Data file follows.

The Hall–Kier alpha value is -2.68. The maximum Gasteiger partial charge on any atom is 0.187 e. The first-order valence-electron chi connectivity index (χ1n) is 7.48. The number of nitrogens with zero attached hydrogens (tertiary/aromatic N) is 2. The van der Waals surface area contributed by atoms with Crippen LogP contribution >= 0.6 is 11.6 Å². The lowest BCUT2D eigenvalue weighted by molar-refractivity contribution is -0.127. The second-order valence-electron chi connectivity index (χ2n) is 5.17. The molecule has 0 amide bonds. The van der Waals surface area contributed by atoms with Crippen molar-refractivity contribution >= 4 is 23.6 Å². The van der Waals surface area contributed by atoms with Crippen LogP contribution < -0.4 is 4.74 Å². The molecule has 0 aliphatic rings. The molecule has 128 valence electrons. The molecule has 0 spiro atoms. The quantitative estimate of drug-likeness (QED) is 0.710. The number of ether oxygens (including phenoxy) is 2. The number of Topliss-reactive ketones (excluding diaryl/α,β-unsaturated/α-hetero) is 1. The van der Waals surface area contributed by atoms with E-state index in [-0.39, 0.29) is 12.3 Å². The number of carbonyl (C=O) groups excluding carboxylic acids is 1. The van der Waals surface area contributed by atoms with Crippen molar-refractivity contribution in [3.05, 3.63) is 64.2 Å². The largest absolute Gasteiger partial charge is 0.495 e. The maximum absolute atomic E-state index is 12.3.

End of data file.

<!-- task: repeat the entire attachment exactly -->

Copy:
The Hall–Kier alpha value is -2.68. The maximum Gasteiger partial charge on any atom is 0.187 e. The first-order valence-electron chi connectivity index (χ1n) is 7.48. The number of nitrogens with zero attached hydrogens (tertiary/aromatic N) is 2. The van der Waals surface area contributed by atoms with Crippen LogP contribution >= 0.6 is 11.6 Å². The lowest BCUT2D eigenvalue weighted by molar-refractivity contribution is -0.127. The second-order valence-electron chi connectivity index (χ2n) is 5.17. The molecule has 0 amide bonds. The van der Waals surface area contributed by atoms with Crippen molar-refractivity contribution >= 4 is 23.6 Å². The van der Waals surface area contributed by atoms with Crippen LogP contribution < -0.4 is 4.74 Å². The molecule has 0 aliphatic rings. The molecule has 128 valence electrons. The molecule has 0 spiro atoms. The quantitative estimate of drug-likeness (QED) is 0.710. The number of ether oxygens (including phenoxy) is 2. The number of Topliss-reactive ketones (excluding diaryl/α,β-unsaturated/α-hetero) is 1. The van der Waals surface area contributed by atoms with E-state index in [-0.39, 0.29) is 12.3 Å². The number of carbonyl (C=O) groups excluding carboxylic acids is 1. The van der Waals surface area contributed by atoms with Crippen molar-refractivity contribution in [3.05, 3.63) is 64.2 Å². The largest absolute Gasteiger partial charge is 0.495 e. The maximum absolute atomic E-state index is 12.3.